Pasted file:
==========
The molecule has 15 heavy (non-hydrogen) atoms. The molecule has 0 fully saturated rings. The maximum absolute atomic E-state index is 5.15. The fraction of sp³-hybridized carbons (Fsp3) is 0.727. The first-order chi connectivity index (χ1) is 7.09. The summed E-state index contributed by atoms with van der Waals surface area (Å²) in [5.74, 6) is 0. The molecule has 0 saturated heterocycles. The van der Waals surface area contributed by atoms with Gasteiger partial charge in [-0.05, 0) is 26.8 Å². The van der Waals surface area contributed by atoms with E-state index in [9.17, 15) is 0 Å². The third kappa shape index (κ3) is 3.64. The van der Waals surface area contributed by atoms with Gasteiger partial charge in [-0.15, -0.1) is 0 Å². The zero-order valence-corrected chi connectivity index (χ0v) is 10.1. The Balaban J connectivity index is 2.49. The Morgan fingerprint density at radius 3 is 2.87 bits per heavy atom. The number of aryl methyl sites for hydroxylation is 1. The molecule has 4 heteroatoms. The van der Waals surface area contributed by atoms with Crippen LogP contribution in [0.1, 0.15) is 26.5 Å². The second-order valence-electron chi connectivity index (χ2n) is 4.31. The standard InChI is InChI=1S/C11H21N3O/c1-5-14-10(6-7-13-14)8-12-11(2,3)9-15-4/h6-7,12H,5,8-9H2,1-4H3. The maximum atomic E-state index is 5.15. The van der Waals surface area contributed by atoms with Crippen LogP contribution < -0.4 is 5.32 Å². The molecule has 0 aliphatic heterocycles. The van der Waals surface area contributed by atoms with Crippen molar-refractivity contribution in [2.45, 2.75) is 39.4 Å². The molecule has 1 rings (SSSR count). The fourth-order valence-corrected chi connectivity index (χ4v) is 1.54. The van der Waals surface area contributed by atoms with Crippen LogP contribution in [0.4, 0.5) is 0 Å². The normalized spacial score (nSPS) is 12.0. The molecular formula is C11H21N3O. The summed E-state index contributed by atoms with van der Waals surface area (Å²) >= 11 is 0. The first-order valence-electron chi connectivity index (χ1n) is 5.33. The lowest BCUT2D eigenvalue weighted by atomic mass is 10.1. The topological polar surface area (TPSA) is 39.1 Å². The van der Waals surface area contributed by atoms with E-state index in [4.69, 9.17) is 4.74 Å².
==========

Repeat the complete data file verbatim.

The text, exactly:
The molecule has 15 heavy (non-hydrogen) atoms. The molecule has 0 fully saturated rings. The maximum absolute atomic E-state index is 5.15. The fraction of sp³-hybridized carbons (Fsp3) is 0.727. The first-order chi connectivity index (χ1) is 7.09. The summed E-state index contributed by atoms with van der Waals surface area (Å²) in [5.74, 6) is 0. The molecule has 0 saturated heterocycles. The van der Waals surface area contributed by atoms with Gasteiger partial charge in [-0.05, 0) is 26.8 Å². The van der Waals surface area contributed by atoms with E-state index in [9.17, 15) is 0 Å². The third kappa shape index (κ3) is 3.64. The van der Waals surface area contributed by atoms with Gasteiger partial charge in [-0.15, -0.1) is 0 Å². The zero-order valence-corrected chi connectivity index (χ0v) is 10.1. The Balaban J connectivity index is 2.49. The Morgan fingerprint density at radius 3 is 2.87 bits per heavy atom. The number of aryl methyl sites for hydroxylation is 1. The molecule has 4 heteroatoms. The van der Waals surface area contributed by atoms with Crippen LogP contribution in [0.1, 0.15) is 26.5 Å². The second-order valence-electron chi connectivity index (χ2n) is 4.31. The standard InChI is InChI=1S/C11H21N3O/c1-5-14-10(6-7-13-14)8-12-11(2,3)9-15-4/h6-7,12H,5,8-9H2,1-4H3. The maximum atomic E-state index is 5.15. The van der Waals surface area contributed by atoms with Crippen LogP contribution < -0.4 is 5.32 Å². The molecule has 0 aliphatic heterocycles. The van der Waals surface area contributed by atoms with Crippen molar-refractivity contribution in [2.45, 2.75) is 39.4 Å². The molecule has 1 rings (SSSR count). The fourth-order valence-corrected chi connectivity index (χ4v) is 1.54. The van der Waals surface area contributed by atoms with Crippen LogP contribution in [0.4, 0.5) is 0 Å². The normalized spacial score (nSPS) is 12.0. The molecular formula is C11H21N3O. The summed E-state index contributed by atoms with van der Waals surface area (Å²) >= 11 is 0. The first-order valence-electron chi connectivity index (χ1n) is 5.33. The lowest BCUT2D eigenvalue weighted by atomic mass is 10.1. The topological polar surface area (TPSA) is 39.1 Å². The van der Waals surface area contributed by atoms with E-state index in [4.69, 9.17) is 4.74 Å².